This would be a Space Combat Game with a 4X wrapper.  The balance would be along the lines of XCOM, where there are some real strategic decision to make about the direction of your development, and about your Fleet composition, but these decisions would be fairly quick to make, and take a back seat to the turn-based tactical battles.

A ship in this game would be a collection of components, and each component would add a certain number of cards to the “deck” allotted to that ship.  A ship could be as big or as small as the player desires.   In theory, all of them could be allocated to a single mega-ship.  Total fleet size would be regulated by the number of components available to that player in their library.

The maximum size of one’s library would be determined by some economic constraint – space stations, worlds, or whatever.  Components, and thus cards, would be added by research.  Different races would have different components available for research, and some wildcard components might be found through exploration.  Should one have researched or otherwise acquired more components than can be supported, these unused components would be stored, available for use later.

Every so often, a war will take place, either between players or between a player and some NPC fleet.  Each war is a turn based battle, between the full fleet of each side.  The player will take turns moving their fleets around and battling each other, using the move and attack cards available to each ship.    Damage is done to the enemy deck, representing system damage.  If an enemy ship runs out of cards, it is destroyed.  Each turn, players will use up the hand available to their ships, and pass when finished.  The war ends when one side is totally defeated, or when both players are willing to declare a draw.  Depending on the relative forces remaining, and the possession of victory points around the map, a level of victory will be declared, and spoils granted accordingly.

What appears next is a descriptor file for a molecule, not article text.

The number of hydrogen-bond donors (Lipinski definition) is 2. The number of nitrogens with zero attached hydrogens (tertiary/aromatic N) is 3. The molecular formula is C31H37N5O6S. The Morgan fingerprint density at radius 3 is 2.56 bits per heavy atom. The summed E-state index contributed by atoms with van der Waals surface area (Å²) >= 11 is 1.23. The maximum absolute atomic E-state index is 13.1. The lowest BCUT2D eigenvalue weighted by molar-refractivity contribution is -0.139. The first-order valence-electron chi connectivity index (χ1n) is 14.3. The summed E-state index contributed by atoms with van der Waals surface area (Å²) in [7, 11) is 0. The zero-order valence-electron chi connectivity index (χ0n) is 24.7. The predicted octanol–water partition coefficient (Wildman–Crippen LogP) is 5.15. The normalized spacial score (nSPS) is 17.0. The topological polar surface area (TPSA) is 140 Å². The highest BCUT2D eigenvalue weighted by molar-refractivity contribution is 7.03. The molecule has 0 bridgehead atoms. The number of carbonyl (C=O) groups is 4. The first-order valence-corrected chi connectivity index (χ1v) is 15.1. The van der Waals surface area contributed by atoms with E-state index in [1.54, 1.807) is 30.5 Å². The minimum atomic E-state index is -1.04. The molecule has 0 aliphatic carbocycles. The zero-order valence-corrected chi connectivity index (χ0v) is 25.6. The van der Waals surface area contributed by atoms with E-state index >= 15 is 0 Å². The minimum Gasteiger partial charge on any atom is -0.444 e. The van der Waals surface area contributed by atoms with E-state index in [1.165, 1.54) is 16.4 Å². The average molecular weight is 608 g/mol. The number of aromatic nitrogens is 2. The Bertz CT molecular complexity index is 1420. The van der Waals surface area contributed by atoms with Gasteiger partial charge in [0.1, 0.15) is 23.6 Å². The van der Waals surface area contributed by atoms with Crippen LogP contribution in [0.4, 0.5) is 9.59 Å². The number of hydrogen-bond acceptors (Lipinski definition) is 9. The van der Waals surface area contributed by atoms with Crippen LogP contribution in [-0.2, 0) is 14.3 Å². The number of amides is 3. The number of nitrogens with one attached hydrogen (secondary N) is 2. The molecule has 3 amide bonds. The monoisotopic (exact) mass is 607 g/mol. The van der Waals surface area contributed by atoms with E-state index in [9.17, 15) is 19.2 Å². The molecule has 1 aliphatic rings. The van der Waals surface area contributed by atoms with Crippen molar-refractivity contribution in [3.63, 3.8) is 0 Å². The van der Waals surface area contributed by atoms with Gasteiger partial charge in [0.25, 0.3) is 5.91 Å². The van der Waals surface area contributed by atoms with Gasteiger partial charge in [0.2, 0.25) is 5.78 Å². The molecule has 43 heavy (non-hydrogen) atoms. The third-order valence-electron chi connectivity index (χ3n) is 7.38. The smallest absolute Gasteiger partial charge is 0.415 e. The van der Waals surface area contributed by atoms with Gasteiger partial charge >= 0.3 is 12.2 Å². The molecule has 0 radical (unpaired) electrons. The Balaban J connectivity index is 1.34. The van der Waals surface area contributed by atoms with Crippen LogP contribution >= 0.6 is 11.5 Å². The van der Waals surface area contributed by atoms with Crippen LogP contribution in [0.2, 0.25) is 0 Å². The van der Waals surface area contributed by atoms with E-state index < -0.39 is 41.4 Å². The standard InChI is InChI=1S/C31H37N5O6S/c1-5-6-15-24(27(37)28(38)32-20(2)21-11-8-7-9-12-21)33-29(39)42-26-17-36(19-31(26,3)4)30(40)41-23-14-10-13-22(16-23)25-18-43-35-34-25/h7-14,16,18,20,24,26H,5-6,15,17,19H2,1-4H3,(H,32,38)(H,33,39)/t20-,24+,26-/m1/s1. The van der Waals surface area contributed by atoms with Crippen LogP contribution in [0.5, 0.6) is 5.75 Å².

The war takes place on the full map, divided into little squares or hexes.  Various space hazards are present on the map – radiation belts, magnetic fields, dust clouds, asteroids, gravity, etc.  Many cards and components allow ships to deal with these hazards, or use them to their advantage.

 

 

 

You take on the role of a private Monster Defense contractor.  The United Nations puts out contracts on various monsters and menaces around the world, and your job is to fill these contracts, destroy monsters, and accumulate enough profit to pay for your own private estate on the Moon.

Each monster has a set of stats, showing how nasty it is.  The nastier the monster, the more valuable the UN contract.  However, you’ll only get paid if the monster is defeated.  If you lose the fight, the monster rages on, and you eat the losses.